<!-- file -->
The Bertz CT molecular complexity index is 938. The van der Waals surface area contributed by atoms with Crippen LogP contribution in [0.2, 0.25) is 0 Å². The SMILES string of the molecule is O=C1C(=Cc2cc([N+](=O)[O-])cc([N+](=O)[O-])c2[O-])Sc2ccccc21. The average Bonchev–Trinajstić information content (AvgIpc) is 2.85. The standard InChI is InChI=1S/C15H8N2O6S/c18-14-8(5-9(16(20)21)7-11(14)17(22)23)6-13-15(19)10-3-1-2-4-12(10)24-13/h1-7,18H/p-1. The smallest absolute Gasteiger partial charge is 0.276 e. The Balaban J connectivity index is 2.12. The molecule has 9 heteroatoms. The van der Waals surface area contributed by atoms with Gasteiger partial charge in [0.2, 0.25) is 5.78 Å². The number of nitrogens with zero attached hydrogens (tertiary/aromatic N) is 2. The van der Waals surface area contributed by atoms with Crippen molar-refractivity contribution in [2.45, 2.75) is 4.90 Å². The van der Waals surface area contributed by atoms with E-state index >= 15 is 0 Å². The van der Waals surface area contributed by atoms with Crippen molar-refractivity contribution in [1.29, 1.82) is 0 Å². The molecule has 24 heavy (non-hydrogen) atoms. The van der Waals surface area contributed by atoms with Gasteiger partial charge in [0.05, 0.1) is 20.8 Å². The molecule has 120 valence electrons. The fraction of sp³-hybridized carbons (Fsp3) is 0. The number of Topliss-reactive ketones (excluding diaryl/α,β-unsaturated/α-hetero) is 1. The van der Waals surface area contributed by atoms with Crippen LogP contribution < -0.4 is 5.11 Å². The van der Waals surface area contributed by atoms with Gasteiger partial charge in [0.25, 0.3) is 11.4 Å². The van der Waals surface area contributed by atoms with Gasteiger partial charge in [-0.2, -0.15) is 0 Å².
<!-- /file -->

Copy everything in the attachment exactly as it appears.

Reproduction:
The Bertz CT molecular complexity index is 938. The van der Waals surface area contributed by atoms with Crippen LogP contribution in [0.2, 0.25) is 0 Å². The SMILES string of the molecule is O=C1C(=Cc2cc([N+](=O)[O-])cc([N+](=O)[O-])c2[O-])Sc2ccccc21. The average Bonchev–Trinajstić information content (AvgIpc) is 2.85. The standard InChI is InChI=1S/C15H8N2O6S/c18-14-8(5-9(16(20)21)7-11(14)17(22)23)6-13-15(19)10-3-1-2-4-12(10)24-13/h1-7,18H/p-1. The smallest absolute Gasteiger partial charge is 0.276 e. The Balaban J connectivity index is 2.12. The molecule has 9 heteroatoms. The van der Waals surface area contributed by atoms with Gasteiger partial charge in [0.2, 0.25) is 5.78 Å². The number of nitrogens with zero attached hydrogens (tertiary/aromatic N) is 2. The van der Waals surface area contributed by atoms with Crippen molar-refractivity contribution in [2.45, 2.75) is 4.90 Å². The van der Waals surface area contributed by atoms with E-state index >= 15 is 0 Å². The van der Waals surface area contributed by atoms with Crippen molar-refractivity contribution in [1.29, 1.82) is 0 Å². The molecule has 24 heavy (non-hydrogen) atoms. The van der Waals surface area contributed by atoms with Gasteiger partial charge in [0.05, 0.1) is 20.8 Å². The molecule has 120 valence electrons. The fraction of sp³-hybridized carbons (Fsp3) is 0. The number of Topliss-reactive ketones (excluding diaryl/α,β-unsaturated/α-hetero) is 1. The van der Waals surface area contributed by atoms with Crippen LogP contribution < -0.4 is 5.11 Å². The van der Waals surface area contributed by atoms with Gasteiger partial charge in [0.25, 0.3) is 11.4 Å². The van der Waals surface area contributed by atoms with Gasteiger partial charge in [-0.2, -0.15) is 0 Å².